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Light Bio’s glowing young plants moving and glowing in parts.

Fast-growing parts of the plant, such as budding flowers and leaves, glow the brightest.Credit: Light Bio

Plant lovers in the United States will soon be able to buy glowing petunias (Petunia hybrida). The US$29 plant, sold by biotech firm Light Bio, contains genes from a bioluminescent mushroom (Neonothopanus nambi). Because this type of petunia is not native to North America and is not considered an invasive species, the chances of the modified genes spreading should be minimal. This is a “groundbreaking event”, says plant biologist Diego Orzáez. He suggests that having “something people can touch and bring home” could even help people to be less scared of genetic engineering.

Nature | 6 min read

High-profile climate scientist Michael Mann was awarded more than US$1 million in a lawsuit against two conservative blog authors. In 2012, they challenged Mann’s research and drew parallels to a convicted child molester. The verdict could serve as a warning for those who attack researchers in controversial fields, including climate science and public health. Mann hopes the win “signals the beginning of the end of the open season on scientists by ideologically-motivated bad actors”.

Nature | 6 min read

Air pollution makes the scent of a night-blooming plant less enticing to pollinating moths. Researchers discovered that nitrate radicals severely degrade key odour components that attract pollinating insects to the pale evening primrose (Oenothera pallida). Nitrate radicals, which can come from various sources including vehicle emissions, are particularly abundant when there’s no sunlight to break them down. Artificial flowers spiked with the pollution-degraded scent received 70% fewer visits from wild hawkmoths than fake flowers with intact odour. Because hawkmoths are some of the primrose’s main pollinators this could reduce the plant’s fruit production by almost 30%.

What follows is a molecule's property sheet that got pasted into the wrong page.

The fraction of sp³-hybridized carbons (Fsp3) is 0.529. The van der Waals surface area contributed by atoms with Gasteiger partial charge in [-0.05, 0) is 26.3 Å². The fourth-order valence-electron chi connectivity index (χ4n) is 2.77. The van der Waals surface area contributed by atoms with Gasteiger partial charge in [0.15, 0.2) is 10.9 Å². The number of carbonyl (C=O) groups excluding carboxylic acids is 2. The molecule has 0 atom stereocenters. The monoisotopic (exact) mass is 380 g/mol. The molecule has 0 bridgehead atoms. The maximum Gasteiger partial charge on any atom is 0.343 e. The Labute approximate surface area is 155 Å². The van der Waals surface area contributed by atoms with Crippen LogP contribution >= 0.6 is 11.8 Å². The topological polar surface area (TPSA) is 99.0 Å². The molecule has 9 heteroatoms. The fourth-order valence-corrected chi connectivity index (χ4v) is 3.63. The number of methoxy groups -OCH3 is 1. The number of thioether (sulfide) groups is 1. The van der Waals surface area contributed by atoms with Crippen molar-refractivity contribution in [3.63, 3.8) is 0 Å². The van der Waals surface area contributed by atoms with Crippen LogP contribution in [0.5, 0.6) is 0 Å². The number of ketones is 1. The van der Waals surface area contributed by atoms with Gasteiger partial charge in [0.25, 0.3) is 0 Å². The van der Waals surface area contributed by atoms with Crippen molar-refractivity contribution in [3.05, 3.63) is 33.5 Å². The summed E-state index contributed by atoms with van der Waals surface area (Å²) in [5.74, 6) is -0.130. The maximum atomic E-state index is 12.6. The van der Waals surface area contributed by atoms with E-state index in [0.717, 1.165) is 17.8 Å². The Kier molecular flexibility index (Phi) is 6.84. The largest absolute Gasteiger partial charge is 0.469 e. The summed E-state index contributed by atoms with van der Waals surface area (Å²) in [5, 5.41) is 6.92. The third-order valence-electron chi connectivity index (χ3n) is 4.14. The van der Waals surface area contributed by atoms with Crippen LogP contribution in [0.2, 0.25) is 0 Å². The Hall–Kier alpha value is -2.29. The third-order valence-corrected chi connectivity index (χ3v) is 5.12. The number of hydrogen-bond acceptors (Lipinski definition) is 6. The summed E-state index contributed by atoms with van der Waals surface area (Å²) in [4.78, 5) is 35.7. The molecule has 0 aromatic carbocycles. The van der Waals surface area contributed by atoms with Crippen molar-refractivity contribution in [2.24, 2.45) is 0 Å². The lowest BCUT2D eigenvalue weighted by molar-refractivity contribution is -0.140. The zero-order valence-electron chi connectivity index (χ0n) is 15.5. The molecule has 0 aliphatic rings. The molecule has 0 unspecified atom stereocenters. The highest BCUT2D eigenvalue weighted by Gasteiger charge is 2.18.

The New York Times | 4 min read

Reference: Science paper

Features & opinion

Many researchers published their first preprint during the COVID-19 pandemic — and most of them would do it again, a survey of some 670 authors revealed. Part of the positive experience was receiving comments from peers, with more than 20% saying they made substantial changes because of that feedback. “By conducting peer review in the open, you integrate many more perspectives than you would by doing it behind closed doors,” says open science advocate Jessica Polka. Preprints should become an integral part of the publishing system, suggests scientometrics researcher and survey co-author Narmin Rzayeva.

Nature | 5 min read

Reference: PeerJ paper

Roving researchers can make taking long-term parental or sick leave more viable for scientists. Taking on the role allows scientists to develop expertise in a wide range of techniques, but leaves little time to develop their own research. “Not all scientists want to become group leaders, and the roving-researcher position is ideal for those who want to work in industry,” says scientific engagement specialist Cheryl Smythe, who previously founded a roving programme in the United Kingdom.

Nature | 9 min read

“The world needs Bill Gates’s money. But it doesn’t need Bill Gates,” writes Tim Schwab in The Bill Gates Problem. Charitable foundations run by super-rich individuals such as Gates direct vast amounts of money towards solving societal issues — but might aggravate them in the process, Schwab argues. Billionaires tend to focus on a narrow range of technological ‘solutions’ while neglecting economic redistribution or institutional reform. “Perhaps it is the global forces of appropriation, extraction and accumulation that drive the current hyper-billionaire surge that must be curbed,” says science policy researcher and reviewer Andy Stirling.

Nature | 7 min read

Quote of the day

Claire Voisin says that mathematicians can take years to provide a rigorous proof for a formula, by which time physicists have already gone off in another direction. Voisin won this year’s Crafoord Prize in Mathematics for research inspired by string theory. (Nature | 5 min read)

Last week, Leif Penguinson was braving the sea-swept cliffs of Niarbyl on the Isle of Man, where rocks mingle from the palaeocontinents Gondwana and Laurentia. Did you find the penguin? When you’re ready, here’s the answer.

Thanks for reading,

Katrina Krämer, associate editor, Nature Briefing

With contributions by Sarah Tomlin

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